The ‘What if?’ question sparks possibility thinking and promotes creativity. Unfortunately, people spend so much time on ‘What if?’ that they never move on to actually doing anything with their vision.
What if we could engage the lost with online ministry?
‘Should?’ is an evaluative question. We need to evaluate things, but we need clear time limits and trigger points on the evaluation process. I’ve seen too many discussion bogged down by people asking the ‘Should’ question without any intention of letting the process move on.
Should we engage in online ministry? What are the indicators that we should? What are the indicators that we shouldn’t? How long are we going to evaluate the process before we launch a test project? Is a test project necessary to answer the ‘Should’ question in the first place?
‘Who?’ is a leadership and staffing question. ‘Who?’ is important because the people you assign to a directly influence that project’s success. I can teach and train potential online missionaries all day long, but if I do not start with someone who loves God, deeply cares for the lost, is a learner, and is a self-starter, I will be pulling my hair out inside three months.
‘Who?’ is also a focus question. Who are we trying to reach?
Who do we need on the team to make online ministry happen? What is it going to take to find that person? What is it going to take to keep that person on our team?
“What?” is a resourcing question. You can have the right personnel in place, but if you don’t give them the resources they need, the project will fail. (Don’t forget, your people may have to develop the resources they need to get complete the project.)
What do we need to get our online ministry started?
‘When?’ is a timing question. You may have a great project, great staff, and abundant resources, but the timing might be against you. Five years ago we didn’t have the online tools we needed to do the kinds of online ministry we can do today.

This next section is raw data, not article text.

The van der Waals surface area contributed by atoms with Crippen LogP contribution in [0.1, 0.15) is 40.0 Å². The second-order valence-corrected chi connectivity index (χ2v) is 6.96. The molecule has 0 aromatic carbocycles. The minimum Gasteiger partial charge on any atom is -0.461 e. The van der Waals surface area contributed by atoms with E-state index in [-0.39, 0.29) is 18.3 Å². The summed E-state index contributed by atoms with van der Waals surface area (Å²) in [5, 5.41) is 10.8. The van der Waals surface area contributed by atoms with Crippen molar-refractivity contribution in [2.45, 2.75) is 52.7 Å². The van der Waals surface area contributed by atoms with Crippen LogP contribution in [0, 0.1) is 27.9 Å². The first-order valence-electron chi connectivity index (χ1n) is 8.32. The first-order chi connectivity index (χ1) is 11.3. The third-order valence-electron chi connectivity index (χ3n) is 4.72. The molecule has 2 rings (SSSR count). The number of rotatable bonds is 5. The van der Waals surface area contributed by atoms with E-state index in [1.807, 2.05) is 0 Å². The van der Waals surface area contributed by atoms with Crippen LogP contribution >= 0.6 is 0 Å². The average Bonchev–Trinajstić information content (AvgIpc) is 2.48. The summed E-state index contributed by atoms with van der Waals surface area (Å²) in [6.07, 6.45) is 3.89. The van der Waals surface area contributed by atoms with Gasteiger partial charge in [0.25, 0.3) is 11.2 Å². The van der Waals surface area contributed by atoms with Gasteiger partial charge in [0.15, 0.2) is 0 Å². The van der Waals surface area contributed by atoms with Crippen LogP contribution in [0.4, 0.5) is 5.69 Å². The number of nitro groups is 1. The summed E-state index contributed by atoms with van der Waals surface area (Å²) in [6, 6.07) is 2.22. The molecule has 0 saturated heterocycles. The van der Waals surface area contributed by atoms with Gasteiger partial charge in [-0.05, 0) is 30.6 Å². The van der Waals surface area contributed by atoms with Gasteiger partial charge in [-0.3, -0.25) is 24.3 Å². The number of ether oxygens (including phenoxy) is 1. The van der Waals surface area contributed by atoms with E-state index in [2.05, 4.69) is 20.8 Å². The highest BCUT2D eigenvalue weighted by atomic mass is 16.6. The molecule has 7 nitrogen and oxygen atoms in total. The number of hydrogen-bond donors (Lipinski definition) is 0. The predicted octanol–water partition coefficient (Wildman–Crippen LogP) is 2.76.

When is the right time to start our online ministry? What are the trigger points we’re looking for to let us know if it is the right time?
Where is a location question, which is kind of funny when you are talking about online ministry! ‘Where?’, though, is important. Where are the people we want to reach hanging out online – Facebook, MySpace, Bebo, Plurk? Where are we going to engage them? Are we focusing our online efforts to reach people in our offline geographical area?
‘Why?’ is a motivational question. No one can tell you what your motivation.
Motivation can influence the nature of the fruit of your ministry – whether it will be good or bad, whether it will grow beyond the first generation or not.
Motivation can also affect longevity. If you are in online ministry for the money, you’re probably not going to be in it very long.
This question should be answered by your ministry and each person involved in your online project.
Why do we want to get involved in online ministry?
‘How?’ is an implementation question. In my opinion, everything should lead up to ‘How?’ But, as I attend conferences and talk with people, I see them getting hung up on ‘If?’ and ‘Should?’ and never ask ‘How?’ If you never get to asking and answering ‘How?’ you will never have an online ministry
In my opinion, we need more conferences that help people deal with ‘How? Instead, we have internet conferences that debate ‘If?’ and ‘Should?’ without any plan to move on to ‘How?’ I watch people enjoy the power they have to stall the conversation with ‘If?’ and ‘Should?’ when they never had any intention of moving on to ‘How?’. And that really bugs me.
How are we going to reach lost people online? If we don’t ultimately ask this question, all the others are meaningless.
*Special thanks to David L. Watson to helping me identify and analyze these questions.